5. January 5, 2011 12:33 pm

    Yes, I am very into that kind of thing…bring on the fresh asparagus in January (that has not logged more international travel miles than I ever will) porn. I do know the exact feeling… the tradeoff of being able to snowshoe right out our back door and through the woods to throw things at an almost-frozen river to see if the ice is safe, and sometimes come home late in the evening to see an owl in the tree overhead, who deposits a pellet on top of the car which freezes in place, so that it’s still there after the car has gone for a spin the next day but having to drive nearly an hour to see a middlin’ performance of The Nutcracker and eat some meh Mexican food (Iranian bakery? Fegetaboutit)…where the parking lot of the chain sandwich shop is packed at lunch time while you could have dined completely alone at the Japanese restaurant that couldn’t survive in that same location. Also, there’s that tradeoff between my heart’s home and where I actually live for way too many reasons to get into in a blog comment. Oh and those flowers? Are they some kind of cultivated variety of datura?

  6. January 5, 2011 12:37 pm

    i think those flowers are datura.

    as far as what’s gained and lost geographically…you’ve already nailed it, seeing as we live in the bay area. i pine away constantly for my lost former life of cowboys, coyotes, space and simplicity. but on the days when i am at peace with our current locale, i really notice what my daughter does gain from being here…contact with people from all walks of life, from the homeless to the owners of our local cafe…everyone is her friend and goes out of their way to say hi, with love, when we are out on our walks. i also can’t forget my teen age self who D.I.E.D. from the boredom of living in a small town and would have sold her parents just to go somewhere COOL. little did i know i would grow up to live the cliche “don’t know what you got til…”

    so glad you are getting a little homeopathic city dose, and that it has been so much fun so far. as always, love your pictures and stories. xo

    • 6512 and growing permalink*
      January 5, 2011 1:05 pm

      Marygood, I like the homeopathic reference, that’s exactly how I see it too – I can handle the city in those sorts of doses. And I do worry some about when my kids hit their teens in a small town (not that I was always safe and smart as a teenager in the city, but at least I could feel wild and adventurous by taking BART to SF with friends).

  7. Rachel Kohnen permalink
    January 5, 2011 12:54 pm

    Um…diversity? 80% of the people that live in rural Iowa grew up here and don’t travel. Ian ran into a door last week staring at the lovely Hispanic women speaking Spanish at the Asian/Mexican market – so at least we can go SOMEPLACE and see and taste SOMETHING that is interesting unique and delicious.
    The bonus to living in rural Iowa is that I don’t worry about my kids getting run over by a car while crossing the street (just maybe a combine during harvest) and I fall asleep to silence (but I still miss the coyotes giving me a lullaby).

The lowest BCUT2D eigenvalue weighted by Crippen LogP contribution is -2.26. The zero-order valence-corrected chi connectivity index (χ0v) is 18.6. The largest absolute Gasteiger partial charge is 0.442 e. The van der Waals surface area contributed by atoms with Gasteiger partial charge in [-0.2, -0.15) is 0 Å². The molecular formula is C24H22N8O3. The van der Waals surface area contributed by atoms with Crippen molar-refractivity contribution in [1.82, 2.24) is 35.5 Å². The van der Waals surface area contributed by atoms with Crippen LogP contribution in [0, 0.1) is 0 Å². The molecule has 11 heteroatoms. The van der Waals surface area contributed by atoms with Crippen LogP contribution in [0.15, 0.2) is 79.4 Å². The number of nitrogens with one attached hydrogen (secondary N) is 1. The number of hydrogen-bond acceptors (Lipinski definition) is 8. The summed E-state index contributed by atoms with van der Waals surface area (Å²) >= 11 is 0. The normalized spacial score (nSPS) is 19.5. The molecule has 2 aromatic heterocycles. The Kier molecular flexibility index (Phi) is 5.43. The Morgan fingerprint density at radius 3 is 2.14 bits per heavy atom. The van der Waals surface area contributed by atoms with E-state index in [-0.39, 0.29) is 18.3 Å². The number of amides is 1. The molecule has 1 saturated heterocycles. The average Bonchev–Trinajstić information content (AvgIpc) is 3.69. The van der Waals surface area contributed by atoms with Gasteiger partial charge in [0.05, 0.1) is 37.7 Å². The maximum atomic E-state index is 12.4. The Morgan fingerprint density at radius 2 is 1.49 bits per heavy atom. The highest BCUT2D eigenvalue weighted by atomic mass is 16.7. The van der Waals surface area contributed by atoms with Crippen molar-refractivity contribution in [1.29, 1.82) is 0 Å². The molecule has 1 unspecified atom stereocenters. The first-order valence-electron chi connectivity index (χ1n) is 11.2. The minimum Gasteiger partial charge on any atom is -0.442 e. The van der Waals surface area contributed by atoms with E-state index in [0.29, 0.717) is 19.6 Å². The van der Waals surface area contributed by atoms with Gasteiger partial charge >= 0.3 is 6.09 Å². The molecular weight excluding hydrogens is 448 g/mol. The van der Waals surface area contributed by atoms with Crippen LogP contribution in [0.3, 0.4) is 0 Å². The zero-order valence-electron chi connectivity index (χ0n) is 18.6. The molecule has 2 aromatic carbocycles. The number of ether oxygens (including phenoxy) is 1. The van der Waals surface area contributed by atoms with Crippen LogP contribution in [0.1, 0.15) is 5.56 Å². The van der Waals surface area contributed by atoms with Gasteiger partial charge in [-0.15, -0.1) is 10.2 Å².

Reading your journey to Berkley makes me want to hop on a plane. Grateful you share with us so eloquently!!

    • 6512 and growing permalink*
      January 5, 2011 1:20 pm

      Rachel, I was thinking more about diversity after writing this post and realized there’s a different kind of diversity in rural areas. For instance, I hadn’t met a republican until I went to college, and not a hunter until after I graduated college. Even though I don’t always agree with the diverse politics in my county, I appreciate the different viewpoints (or at least I try to) :)

  8. Melissa permalink
    January 5, 2011 2:14 pm

    Rachel, it’s true that it takes A LOT to raise kids in the city. We are struggling with it right now. Today, our nanny is picking Avi up from school because even though with my new job I get to be home all day Monday and Tuesday, Wed and Th I have to be here til 5 and it sorta sucks. He’s anxious about it and so am I.

    How wonderful that you can give your children doses of vibrant city life (believe me, you don’t have to sell me on it–I freaking love this place!) while grounding yourselves in the simplicity of Durango and offering them a true connection to the earth.

    We are trying to figure out a big picture plan that doesn’t have us staying in our (albeit beautiful) little city apartment too much longer . . .

    I love this post–it’s especially sweet to hear about your reunion with old friends–sometimes I think that’s the best thing about Facebook, the reconnection with people we knew when we were young . . . xo

  9. January 5, 2011 2:17 pm

    I love and relate to this, as we’re growing our family in the rural Ozarks, not far from the more remote place I grew up. We’re 30 miles from a college town, which offers some diversity of experience, but certainly not a global sampling of the senses. We love to travel, and we do miss many things that bigger, more populated places can offer. But our country situation has its own culture, one I’ve always found worth appreciating (if sometimes – or often – with laughter).